This article has been updated. See below.
Armed security company Academi LLC, formerly known as Blackwater Worldwide, has agreed to a three-year deferred prosecution agreement and a $7.5 million fine to settle violations of U.S. export laws and arms trafficking regulations.
The agreement was unsealed today in North Carolina, where Academi maintains a major training center. The Arlington-based company has been involved in a number of controversial incidents and has rebranded itself from Blackwater to Xe Services and now Academi.
The rebranded Academi has hired a number of high-profile former public officials to sit on its board of directors, including former Attorney General John Ashcroft.
“High-ranking corporate officials hold positions of trust not only in their companies but also in the eyes of the public,” Jeannine A. Hammett, IRS-Criminal Investigation special agent in charge, said in a statement. “That trust is broken when such officials abuse their power and commit crimes to line their own pockets.”
Today’s settlement announcement comes after a five-year investigation spanning numerous federal agencies for a variety of violations, including allegations of foreign bribery. The company agreed in August 2010 to pay a $42 million fine to settle export violations with the State Department.
A 17-count criminal information unsealed today in U.S. District Court in North Bern, N.C., focuses on violations of the International Emergency Economic Powers Act, the Arms Export Control Act and various federal firearms regulations.
The charges include providing security and defense services to the government of war-torn Sudan in 2006 without a required license from the State Department, as well as illegally exporting satellite phones to Sudan in 2005 without approval from the Treasury Department. Treasury has maintained sanctions on Sudan since 1997 for its record of human rights violations and sponsorship of terrorism.
The company is also charged with illegally providing services in Canada, Sweden, Denmark without State Department licences.
And in 2006, Blackwater illegally exported ammunition and body armor to Iraq without a State Department license, the government says. The company is also charged with lying about firearms given as a gift to the King of Jordan.
Foreign bribery violations are not among the charges.
The deferred prosecution agreement was reached between Academi and the U.S. Attorney’s office in the Eastern District of North Carolina. The agreement requires the company to retain an external monitor, subject to the approval of the U.S. Attorney.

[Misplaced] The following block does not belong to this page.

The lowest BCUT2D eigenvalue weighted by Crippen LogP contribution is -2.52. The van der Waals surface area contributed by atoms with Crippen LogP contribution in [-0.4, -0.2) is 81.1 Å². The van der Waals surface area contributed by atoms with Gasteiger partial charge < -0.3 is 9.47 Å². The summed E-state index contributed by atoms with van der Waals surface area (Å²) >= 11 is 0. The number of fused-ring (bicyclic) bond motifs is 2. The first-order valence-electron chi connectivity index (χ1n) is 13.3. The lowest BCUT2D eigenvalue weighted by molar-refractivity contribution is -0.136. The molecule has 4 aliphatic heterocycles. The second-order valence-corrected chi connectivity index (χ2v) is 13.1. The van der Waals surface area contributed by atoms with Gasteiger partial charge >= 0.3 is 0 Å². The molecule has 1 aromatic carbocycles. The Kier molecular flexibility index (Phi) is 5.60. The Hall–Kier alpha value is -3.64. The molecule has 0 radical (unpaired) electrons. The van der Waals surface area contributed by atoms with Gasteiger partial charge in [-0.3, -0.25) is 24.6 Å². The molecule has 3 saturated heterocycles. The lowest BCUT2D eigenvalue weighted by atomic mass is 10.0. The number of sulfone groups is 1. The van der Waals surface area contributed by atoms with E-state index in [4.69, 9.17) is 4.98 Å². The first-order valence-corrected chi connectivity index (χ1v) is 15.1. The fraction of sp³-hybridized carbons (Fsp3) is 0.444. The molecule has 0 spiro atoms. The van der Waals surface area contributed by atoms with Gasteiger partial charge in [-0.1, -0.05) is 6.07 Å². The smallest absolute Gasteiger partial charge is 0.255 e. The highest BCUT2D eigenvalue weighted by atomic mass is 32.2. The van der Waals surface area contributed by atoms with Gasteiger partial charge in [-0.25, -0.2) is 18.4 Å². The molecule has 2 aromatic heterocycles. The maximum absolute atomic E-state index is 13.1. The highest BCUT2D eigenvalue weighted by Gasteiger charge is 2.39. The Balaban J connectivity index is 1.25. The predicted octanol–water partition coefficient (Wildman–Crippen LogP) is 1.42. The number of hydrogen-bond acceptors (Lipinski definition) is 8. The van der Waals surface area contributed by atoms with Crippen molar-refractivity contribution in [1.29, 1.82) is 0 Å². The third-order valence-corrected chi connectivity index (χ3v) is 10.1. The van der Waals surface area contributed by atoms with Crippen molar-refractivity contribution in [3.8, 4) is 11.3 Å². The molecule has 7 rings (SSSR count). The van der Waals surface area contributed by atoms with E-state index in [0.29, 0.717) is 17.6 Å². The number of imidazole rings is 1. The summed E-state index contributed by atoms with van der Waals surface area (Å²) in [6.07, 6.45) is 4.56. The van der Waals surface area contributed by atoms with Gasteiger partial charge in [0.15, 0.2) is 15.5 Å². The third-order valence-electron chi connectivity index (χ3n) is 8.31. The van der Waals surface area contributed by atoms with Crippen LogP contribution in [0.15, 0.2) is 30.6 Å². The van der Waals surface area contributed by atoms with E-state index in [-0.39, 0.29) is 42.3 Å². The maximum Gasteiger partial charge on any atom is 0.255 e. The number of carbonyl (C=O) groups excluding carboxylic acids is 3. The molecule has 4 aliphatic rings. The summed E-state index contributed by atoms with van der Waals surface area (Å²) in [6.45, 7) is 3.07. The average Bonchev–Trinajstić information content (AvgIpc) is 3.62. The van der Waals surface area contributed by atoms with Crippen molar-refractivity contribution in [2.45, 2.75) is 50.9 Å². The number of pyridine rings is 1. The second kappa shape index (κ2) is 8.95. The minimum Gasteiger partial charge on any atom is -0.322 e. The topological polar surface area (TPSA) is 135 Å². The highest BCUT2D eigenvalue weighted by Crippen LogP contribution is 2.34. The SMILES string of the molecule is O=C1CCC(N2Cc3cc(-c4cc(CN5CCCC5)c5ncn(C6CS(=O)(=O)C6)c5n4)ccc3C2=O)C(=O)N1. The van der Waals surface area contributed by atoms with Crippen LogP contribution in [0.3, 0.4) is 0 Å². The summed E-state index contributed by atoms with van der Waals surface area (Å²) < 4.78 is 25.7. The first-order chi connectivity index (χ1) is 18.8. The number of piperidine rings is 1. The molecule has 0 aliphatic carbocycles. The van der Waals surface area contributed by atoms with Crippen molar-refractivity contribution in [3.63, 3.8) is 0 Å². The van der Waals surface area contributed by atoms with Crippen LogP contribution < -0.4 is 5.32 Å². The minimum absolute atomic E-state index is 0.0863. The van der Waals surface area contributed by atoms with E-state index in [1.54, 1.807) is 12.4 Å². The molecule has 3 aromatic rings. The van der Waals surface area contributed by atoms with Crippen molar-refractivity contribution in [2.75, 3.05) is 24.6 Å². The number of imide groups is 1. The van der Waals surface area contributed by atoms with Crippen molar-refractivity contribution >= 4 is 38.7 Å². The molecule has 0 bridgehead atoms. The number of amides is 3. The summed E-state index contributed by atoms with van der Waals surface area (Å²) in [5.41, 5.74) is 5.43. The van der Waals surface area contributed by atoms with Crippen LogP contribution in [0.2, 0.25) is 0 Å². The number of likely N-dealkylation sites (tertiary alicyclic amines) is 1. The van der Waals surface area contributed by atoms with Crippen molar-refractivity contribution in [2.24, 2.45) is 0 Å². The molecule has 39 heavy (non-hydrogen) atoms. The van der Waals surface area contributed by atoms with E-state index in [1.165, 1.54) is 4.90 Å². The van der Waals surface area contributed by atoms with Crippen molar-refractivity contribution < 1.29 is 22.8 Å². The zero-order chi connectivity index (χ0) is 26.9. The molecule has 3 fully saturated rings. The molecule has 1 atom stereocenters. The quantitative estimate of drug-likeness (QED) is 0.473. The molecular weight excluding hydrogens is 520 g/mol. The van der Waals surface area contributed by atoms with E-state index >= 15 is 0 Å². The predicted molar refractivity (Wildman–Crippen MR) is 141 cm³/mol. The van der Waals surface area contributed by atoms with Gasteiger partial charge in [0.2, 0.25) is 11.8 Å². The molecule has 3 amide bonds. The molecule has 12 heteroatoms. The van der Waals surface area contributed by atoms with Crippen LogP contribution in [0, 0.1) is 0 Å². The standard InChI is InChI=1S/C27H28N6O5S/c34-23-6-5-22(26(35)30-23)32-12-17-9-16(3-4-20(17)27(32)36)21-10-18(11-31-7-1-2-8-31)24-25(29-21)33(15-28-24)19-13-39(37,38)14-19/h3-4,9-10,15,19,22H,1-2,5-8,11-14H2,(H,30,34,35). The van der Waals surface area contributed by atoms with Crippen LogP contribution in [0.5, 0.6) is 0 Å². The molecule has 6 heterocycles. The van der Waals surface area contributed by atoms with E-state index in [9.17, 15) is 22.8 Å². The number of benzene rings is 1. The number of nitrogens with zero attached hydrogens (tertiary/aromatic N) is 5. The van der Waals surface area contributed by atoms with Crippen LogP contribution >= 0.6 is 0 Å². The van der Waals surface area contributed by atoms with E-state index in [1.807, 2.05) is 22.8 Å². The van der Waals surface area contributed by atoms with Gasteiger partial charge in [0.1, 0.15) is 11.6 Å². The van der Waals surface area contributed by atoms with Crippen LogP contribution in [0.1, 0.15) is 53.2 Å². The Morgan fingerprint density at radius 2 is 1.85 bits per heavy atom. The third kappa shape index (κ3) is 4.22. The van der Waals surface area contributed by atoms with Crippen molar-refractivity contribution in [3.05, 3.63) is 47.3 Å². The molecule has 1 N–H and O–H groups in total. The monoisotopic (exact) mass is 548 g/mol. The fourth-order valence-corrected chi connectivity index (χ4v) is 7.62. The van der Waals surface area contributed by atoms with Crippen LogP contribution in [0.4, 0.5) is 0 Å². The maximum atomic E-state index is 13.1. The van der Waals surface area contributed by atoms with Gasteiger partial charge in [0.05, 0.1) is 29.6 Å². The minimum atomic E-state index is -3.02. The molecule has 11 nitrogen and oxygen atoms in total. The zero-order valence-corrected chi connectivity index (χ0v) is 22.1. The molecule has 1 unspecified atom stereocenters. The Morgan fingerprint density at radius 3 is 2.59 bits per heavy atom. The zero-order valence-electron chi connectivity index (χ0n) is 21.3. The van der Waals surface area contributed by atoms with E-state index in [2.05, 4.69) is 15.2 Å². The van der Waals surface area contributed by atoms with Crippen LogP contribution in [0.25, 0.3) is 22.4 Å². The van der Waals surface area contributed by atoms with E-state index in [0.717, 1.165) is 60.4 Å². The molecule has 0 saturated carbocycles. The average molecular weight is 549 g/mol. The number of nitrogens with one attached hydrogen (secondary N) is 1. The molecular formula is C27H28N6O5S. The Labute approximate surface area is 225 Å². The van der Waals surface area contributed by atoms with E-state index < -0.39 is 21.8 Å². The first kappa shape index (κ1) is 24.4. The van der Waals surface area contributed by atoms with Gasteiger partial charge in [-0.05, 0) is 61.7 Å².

The monitor is required to judge the effectiveness of Academi’s export compliance programs and record deficiencies. Twice a year, the monitor is required to submit a compliance report to the U.S. Attorney’s office.
According to the deferred prosecution agreement, Academi can receive credit up to $2.5 million for costs related to export compliance.
Prosecutors note the company’s remedial efforts, including the implementation of an extensive company-wide export compliance program, and cooperation with the federal investigation.
The case was prosecuted by Assistant U.S. Attorneys Robert J. Higdon Jr., John Bowler and Eric Goulian in the Eastern District of North Carolina.
A representative from Academi did not immediately respond to a request for comment.
A separate Foreign Corrupt Practices Act investigation of the company by the Justice Department Criminal Division’s Fraud Section was closed, according to a July 19 letter from prosecutors to the company that was provided to Just Anti-Corruption.
A reference in the deferred prosecution agreement to the FCPA probe as current was apparently not corrected before the agreement was released publicly. (See Just Anti-Corruption’s follow-up article on the discrepancy.)
U.S. authorities opened a foreign bribery probe against the company in late 2009 following a report in the New York Times that top Blackwater officials had approved around $1 million in secret payments to officials in Iraq following the shooting deaths of 17 Iraqis in Baghdad’s Nisour Square.
The killings grabbed bloody headlines and provoked outrage against a company that has enriched itself with Defense Department contracts.
This article and its headline have been updated to reflect that the Foreign Corrupt Practices Act probe of Academi was recently closed. Language in the deferred prosecution agreement that depicted the FCPA probe as ongoing was inaccurate.